Hollis Salzman

What’s the best lesson you learned practicing law?

I have learned enumerable lessons but the top five are: 1. Always be (over) prepared; 2. do not argue with the court; 3. do not lose your cool; 4. always have a Plan B; and 5. return every call and email within 24 hours.

What’s the biggest challenge women lawyers face and how have you surmounted that challenge?

Biases, conscious and unconscious, are the biggest challenge for women lawyers. Women lawyers are treated as underqualified or not suited for their job and not taken seriously, even with the right credentials and education. Now that I am the senior lawyer, I try to curtail any sexist comments, explicit or otherwise. After having frank conversations with other lawyers, I find it reassuring that they are generally receptive to the constructive feedback and willing to adjust their behavior.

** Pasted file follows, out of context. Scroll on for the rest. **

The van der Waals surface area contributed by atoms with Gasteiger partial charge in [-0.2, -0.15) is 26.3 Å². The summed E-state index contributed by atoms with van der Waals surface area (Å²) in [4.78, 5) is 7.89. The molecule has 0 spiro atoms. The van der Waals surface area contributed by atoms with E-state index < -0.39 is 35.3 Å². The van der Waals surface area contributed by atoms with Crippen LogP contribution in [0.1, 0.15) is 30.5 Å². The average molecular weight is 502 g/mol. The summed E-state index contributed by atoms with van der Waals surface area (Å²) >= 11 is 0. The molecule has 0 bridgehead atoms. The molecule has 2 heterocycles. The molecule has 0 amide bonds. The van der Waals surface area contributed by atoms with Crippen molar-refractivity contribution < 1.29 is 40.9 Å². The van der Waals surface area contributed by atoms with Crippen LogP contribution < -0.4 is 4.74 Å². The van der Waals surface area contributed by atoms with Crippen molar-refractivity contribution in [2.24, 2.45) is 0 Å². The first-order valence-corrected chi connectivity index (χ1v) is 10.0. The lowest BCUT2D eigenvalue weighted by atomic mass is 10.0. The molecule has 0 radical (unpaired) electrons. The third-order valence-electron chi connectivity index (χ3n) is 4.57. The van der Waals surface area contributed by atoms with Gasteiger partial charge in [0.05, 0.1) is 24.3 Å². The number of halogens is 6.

How would your peers describe your impact on the profession?

I suspect that my peers would recognize my efforts to be a balancing force in the room. In antitrust litigation, which is inherently a high pressure environment, meetings can quickly heat up given the amount at stake in resolving issues and cases. I work hard to diffuse these heated situations with a healthy dose of reason. It is gratifying to be regularly invited into mediations and settlement conferences, which I only hope is a testament to my efforts to take the tensions down a notch so we can be as productive as possible in reaching resolutions.